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Posted by on Jan 15, 2011 in Interesting Houses, Thinking of Buying? | 21 comments | Print Print

Big Sur

Driving south on PCH through Big Sur, you can see a glint of sun coming off an A-frame home that’s perched on the edge of the bluffs 600 feet above the Pacific Ocean.

Recently restored/remodeled and offered for short-term vacation rentals, “Wild Bird” was designed by San Francisco architect, Nathaniel A. “Nat” Owings (Skidmore Owings & Merrill). Following its completion, Time Magazine described ‘Wild Bird’ as “the most beautiful house on the most beautiful site in the U. S.”

Owings built “Wild Bird” as a permanent home at Big Sur in 1958. In the early 1960s, he and his wife joined neighbors in organizing to limit development along the scenic highway of California Route 1. This small step into the world of political activism led to Owings further involvement in conversation and preservation campaigns.


  1. The Big Sur A-Frame has been my favorite house for over 30 years. What an incredible house. Thanks for sharing this!

  2. What a beautiful House.
    The definition of an environmentalist – one whose cabin is already built.

  3. Oh yeah. They build there dream house then work the rest there lives to “preserve” the area around them. I’m so sick of these hypocrites. They’re all over the north county coastal. Hell, in University City, we can’t even build the Regents Road Bridge for over 30 years because of crazies – and it’s been paid for by developers.

  4. Yes, beautiful solid house which is totally free of Spanish tile and Stucco.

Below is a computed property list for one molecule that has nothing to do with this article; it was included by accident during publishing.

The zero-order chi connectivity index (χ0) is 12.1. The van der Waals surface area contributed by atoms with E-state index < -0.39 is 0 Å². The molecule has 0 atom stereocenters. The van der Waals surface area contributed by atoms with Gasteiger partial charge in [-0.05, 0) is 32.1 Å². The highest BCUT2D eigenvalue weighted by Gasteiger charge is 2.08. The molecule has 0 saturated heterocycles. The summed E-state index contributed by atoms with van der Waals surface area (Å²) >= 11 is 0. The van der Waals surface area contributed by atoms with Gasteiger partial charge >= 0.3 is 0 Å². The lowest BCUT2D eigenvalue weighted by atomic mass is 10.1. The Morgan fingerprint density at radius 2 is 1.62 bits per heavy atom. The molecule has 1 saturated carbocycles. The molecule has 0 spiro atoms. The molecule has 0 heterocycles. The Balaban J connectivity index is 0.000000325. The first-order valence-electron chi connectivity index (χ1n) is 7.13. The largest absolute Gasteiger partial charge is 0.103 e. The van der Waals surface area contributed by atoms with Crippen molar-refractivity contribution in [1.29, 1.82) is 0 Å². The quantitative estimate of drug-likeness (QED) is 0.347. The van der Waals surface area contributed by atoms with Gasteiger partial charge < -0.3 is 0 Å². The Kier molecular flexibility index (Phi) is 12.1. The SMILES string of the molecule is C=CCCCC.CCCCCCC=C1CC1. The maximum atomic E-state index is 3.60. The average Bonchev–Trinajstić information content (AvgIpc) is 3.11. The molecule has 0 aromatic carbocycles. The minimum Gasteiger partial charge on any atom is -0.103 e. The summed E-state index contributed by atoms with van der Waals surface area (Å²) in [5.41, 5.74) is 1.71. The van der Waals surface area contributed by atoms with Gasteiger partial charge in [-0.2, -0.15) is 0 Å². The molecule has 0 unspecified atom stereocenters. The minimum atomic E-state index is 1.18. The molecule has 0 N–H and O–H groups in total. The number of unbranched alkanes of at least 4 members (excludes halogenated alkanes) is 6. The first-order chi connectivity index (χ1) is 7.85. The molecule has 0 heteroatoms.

5. Beautiful house. But the irony of “I build a house here, then I block anyone else from doing the same” is just too rich. I remember a story a few years back about Carmel by the Sea, where an old widow living alone in a 8,500 sq ft ocean front mansion with solar panels on the roof described herself as “an ardent environmentalist”. I’m sure she was a very nice person and really believed that about herself, but she had no idea how wrong she was.

  6. I second the hypocrite. Big Sur has too much private land for being so empty. It has been preserved by confining the public to highway 1 and hiding the villas in the hills. Next time it burns, don’t send for the fire department. That will do more to preserve the area in its natural state.

  7. As a 4th generation Californian who loves Big Sur, I thank God for Nathaniel Owings, Ansel Adams and the others who kept billboards, strip malls and housing tracts out of one of the most beautiful places on earth. [The Owings family was also instrumental in bringing California’s sea otters back from the brink of extinction, but that’s another post.]

    And as far as “I build a house here, then I block anyone else from doing the same” — try googling Big Sur Real Estate:

  8. @JRB
    I could not agree with you more, nail absolutely on the head, really woried about conservation? Then why did YOU desecrate the landscape with your erection!

  9. The California dream:
    step 1 – Built you dream house
    Step 2 – Campaign against further development.
    Step 3 – Complain about high taxes and high prices.
    Step 4 – Repeat Step 1 in new location.

  10. @JRB II Though it is a marvelous piece of architecture

  11. While I appreciate the sentiment of keeping out tract housing, strip malls and billboards, there’s a point where you’ve just become a jerk.

    Let me cue up my usual Coastal Commission rant…

  12. Art,

    Are you going to send over those links? or post them?

  13. If you have the money, you can have a house built in Big Sur. One of my friends from college (well, their family) has a vacation house there.